Massachusetts is joining the multistate contest for a coveted prize: the headquarters of a new federal biomedical research agency.
Top academic, political, and business leaders from the region convened on Monday for the first time in an effort to land the home base for the Advanced Research Projects Agency for Health — ARPA-H for short.
A recently approved federal spending bill sets aside $1 billion to launch ARPA-H to try novel approaches toward curing diseases such as cancer and Alzheimer’s, and President Biden is asking Congress for billions more over the next few years. The research center will intentionally not be located at its parent agency, the National Institutes of Health in Bethesda, Md. For that reason, leaders in various states are racing to make the best case for why ARPA-H should come to them. Texas has an early start. Other likely contenders include California and North Carolina. One congressman from Maryland recently told STAT that ARPA-H should be in his home state, not far from NIH.
Of course, the people who gathered at the UMass Club in downtown Boston on Monday believe Greater Boston — with all its world-class research hospitals and universities, and its density of drug companies — would be the best place for ARPA-H to set up shop. The guest list included everyone from Governor Charlie Baker, to the heads of the Massachusetts Competitive Partnership and the Greater Boston Chamber of Commerce, to leaders from MIT, Wellesley, Boston College, and about a half-dozen other universities. Ringleaders include US Representative Richard Neal and UMass president Marty Meehan.
US Senator Ed Markey, who was also in attendance, took the lead on a letter signed by all 11 members of the state’s congressional delegation sent on Monday to the Department of Health & Human Services Secretary Xavier Becerra. The delegation urged Becerra to consider what it called the “unique assets” of Massachusetts, including the many research centers here and the success of the quasi-public Massachusetts Life Sciences Center, as well as the state’s “unmatched reputation as an idea factory.”
“They want the federal government to be taking big bets on risky science,” said Joe Boncore, a former state senator who is now chief executive of the Massachusetts Biotechnology Council. “There’s no better place to do that than in Massachusetts . . . It’s really about solving big medical problems. This ecosystem here would work seamlessly to leverage our networks across the scientific community to make life-saving cures.”
He said the federal government would benefit more than Massachusetts would, if this state gets chosen.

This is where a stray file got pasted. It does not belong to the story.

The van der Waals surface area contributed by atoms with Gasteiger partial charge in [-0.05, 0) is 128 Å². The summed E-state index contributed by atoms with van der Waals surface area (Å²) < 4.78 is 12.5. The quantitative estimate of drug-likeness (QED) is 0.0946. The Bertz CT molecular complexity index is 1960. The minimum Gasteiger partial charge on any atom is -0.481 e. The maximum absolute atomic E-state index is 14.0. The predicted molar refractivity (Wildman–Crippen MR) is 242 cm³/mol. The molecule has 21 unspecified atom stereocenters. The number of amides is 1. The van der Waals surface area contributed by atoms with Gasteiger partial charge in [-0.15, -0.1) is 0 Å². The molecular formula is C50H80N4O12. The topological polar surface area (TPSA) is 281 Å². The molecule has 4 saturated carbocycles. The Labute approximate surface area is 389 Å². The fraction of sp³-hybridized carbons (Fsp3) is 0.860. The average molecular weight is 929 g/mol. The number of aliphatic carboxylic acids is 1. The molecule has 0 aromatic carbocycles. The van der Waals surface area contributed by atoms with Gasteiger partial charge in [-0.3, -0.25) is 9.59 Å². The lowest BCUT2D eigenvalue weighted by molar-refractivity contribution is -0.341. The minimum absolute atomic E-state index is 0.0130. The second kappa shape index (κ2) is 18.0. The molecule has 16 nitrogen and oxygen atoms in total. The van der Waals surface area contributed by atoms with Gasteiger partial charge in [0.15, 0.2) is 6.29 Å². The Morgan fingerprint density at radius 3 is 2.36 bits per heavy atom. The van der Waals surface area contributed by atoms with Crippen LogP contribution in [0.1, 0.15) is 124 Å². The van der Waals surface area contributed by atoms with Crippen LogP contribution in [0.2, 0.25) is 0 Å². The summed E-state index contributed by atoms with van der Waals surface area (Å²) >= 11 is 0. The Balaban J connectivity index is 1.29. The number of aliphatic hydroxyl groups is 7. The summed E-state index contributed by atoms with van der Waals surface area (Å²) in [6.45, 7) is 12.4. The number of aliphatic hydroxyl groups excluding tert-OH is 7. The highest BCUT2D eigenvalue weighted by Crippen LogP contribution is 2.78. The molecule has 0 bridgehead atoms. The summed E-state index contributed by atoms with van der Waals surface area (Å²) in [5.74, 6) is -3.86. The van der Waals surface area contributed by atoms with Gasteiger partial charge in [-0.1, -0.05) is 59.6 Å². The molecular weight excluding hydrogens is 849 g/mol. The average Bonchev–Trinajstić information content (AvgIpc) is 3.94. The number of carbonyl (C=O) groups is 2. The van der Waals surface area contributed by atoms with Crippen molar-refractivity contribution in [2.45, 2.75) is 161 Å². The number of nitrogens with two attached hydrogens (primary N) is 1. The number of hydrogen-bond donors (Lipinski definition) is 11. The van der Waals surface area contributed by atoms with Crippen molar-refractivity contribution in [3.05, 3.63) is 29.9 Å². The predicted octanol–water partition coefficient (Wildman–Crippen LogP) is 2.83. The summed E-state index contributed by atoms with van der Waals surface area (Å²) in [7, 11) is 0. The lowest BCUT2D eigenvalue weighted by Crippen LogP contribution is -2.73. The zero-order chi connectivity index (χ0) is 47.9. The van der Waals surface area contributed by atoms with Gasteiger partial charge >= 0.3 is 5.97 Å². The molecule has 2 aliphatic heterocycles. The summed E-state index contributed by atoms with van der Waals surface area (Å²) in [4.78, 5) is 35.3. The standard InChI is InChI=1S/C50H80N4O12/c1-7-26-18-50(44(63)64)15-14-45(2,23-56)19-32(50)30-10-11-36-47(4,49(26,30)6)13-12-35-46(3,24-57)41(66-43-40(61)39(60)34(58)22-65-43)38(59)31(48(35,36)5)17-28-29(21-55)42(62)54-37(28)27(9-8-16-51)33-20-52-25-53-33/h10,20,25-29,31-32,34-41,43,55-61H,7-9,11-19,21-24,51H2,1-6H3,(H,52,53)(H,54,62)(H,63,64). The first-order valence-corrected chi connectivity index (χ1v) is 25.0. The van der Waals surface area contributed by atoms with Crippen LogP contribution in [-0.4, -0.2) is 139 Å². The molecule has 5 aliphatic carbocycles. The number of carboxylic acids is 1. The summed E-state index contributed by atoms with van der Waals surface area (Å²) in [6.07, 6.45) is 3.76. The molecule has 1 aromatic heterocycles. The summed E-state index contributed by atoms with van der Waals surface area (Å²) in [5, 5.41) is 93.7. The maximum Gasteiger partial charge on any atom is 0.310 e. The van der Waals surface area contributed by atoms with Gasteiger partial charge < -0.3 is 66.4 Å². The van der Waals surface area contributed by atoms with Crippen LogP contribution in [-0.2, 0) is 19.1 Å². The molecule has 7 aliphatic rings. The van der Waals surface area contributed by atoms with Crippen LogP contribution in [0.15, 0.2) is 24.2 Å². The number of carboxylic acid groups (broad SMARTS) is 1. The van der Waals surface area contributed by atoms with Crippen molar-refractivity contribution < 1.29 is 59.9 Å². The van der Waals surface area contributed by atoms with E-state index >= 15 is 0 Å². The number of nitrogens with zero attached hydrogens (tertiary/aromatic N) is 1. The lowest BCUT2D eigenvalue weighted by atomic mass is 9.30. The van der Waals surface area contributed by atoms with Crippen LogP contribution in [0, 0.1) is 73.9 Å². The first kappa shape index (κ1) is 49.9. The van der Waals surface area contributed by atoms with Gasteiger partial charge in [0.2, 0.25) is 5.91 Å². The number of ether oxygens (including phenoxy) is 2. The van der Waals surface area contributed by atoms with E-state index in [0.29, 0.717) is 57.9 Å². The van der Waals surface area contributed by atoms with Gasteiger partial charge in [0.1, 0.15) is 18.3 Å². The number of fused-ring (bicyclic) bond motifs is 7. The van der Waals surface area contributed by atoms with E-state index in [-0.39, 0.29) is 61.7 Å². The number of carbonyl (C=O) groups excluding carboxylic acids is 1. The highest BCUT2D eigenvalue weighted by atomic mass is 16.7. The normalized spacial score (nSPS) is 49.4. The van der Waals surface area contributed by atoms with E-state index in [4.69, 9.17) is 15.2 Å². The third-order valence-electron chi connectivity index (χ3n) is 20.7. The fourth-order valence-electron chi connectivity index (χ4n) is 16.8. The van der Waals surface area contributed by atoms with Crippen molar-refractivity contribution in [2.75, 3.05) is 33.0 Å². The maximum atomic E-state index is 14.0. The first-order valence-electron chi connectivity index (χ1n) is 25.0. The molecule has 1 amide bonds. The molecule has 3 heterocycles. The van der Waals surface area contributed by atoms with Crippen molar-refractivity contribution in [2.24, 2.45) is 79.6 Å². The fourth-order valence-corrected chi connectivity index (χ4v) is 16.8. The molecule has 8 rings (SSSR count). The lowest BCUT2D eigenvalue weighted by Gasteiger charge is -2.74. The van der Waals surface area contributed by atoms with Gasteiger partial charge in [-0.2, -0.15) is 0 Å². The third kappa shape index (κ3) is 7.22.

“They would be joining an ecosystem where we already have 18 of the top biopharma companies in the world,” Boncore said. “Others are going to vie for this [but] I don’t think any other state holds a candle to what we can provide, in terms of a ready-built ecosystem.”
It’s still not clear how big the ARPA-H operation would be, in terms of size or employment. DARPA, the Pentagon’s research arm, is seen as a model. That agency — located in Arlington, Va., not far from the Pentagon — employs about 220 people and supports defense-related research done by companies and universities.
“You look at the economic impact that DARPA has had in terms of innovation, and collaboration with business and industry, it has been significant,” Meehan said. “From my vantage point, it’s not just whatever jobs come with having this agency, but it’s also the companies that spring up around it.”
Neal, who chairs the House Ways and Means Committee, asked Meehan to reach out to the presidents of other research universities in Massachusetts and get them on board. Meehan said he’s spoken to the heads of a number of major local universities and has received unanimous support so far.
The nascent bid for ARPA-H is reminiscent of how the business and academic communities teamed up with government officials more than 15 years ago to prevent the Hanscom Air Force Base and the Army’s Natick Soldier Systems Center from being shuttered in a round of base closures. This time, the business groups, university presidents, and government leaders are playing offense, not defense.
Neal said he suspects bringing ARPA-H to Massachusetts would help a wide range of local life sciences companies.
“If you were to secure the [ARPA-H] address for Greater Boston, the rest of it would begin to flow,” Neal said. “It’s consistent with the research reputation that Kendall Square has [with] the highest concentration of research and development in the world.”